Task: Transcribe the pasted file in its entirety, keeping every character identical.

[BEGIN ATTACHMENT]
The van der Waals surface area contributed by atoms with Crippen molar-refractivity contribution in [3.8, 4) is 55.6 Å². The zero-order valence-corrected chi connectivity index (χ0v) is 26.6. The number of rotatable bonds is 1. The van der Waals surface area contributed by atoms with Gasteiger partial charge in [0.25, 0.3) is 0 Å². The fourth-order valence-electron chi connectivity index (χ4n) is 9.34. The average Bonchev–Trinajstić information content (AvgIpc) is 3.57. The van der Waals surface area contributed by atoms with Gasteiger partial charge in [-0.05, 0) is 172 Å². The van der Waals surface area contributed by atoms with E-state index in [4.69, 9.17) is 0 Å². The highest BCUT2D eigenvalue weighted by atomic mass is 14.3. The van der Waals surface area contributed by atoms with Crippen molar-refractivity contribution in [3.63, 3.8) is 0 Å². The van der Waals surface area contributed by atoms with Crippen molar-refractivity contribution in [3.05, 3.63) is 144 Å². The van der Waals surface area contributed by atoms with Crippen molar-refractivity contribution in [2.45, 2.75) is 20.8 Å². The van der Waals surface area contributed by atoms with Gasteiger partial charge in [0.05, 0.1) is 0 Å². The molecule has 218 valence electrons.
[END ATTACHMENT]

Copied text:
The van der Waals surface area contributed by atoms with Crippen molar-refractivity contribution in [3.8, 4) is 55.6 Å². The zero-order valence-corrected chi connectivity index (χ0v) is 26.6. The number of rotatable bonds is 1. The van der Waals surface area contributed by atoms with Gasteiger partial charge in [0.25, 0.3) is 0 Å². The fourth-order valence-electron chi connectivity index (χ4n) is 9.34. The average Bonchev–Trinajstić information content (AvgIpc) is 3.57. The van der Waals surface area contributed by atoms with Gasteiger partial charge in [-0.05, 0) is 172 Å². The van der Waals surface area contributed by atoms with E-state index in [4.69, 9.17) is 0 Å². The highest BCUT2D eigenvalue weighted by atomic mass is 14.3. The van der Waals surface area contributed by atoms with Crippen molar-refractivity contribution in [3.63, 3.8) is 0 Å². The van der Waals surface area contributed by atoms with Crippen molar-refractivity contribution in [3.05, 3.63) is 144 Å². The van der Waals surface area contributed by atoms with Crippen molar-refractivity contribution in [2.45, 2.75) is 20.8 Å². The van der Waals surface area contributed by atoms with Gasteiger partial charge in [0.05, 0.1) is 0 Å². The molecule has 218 valence electrons.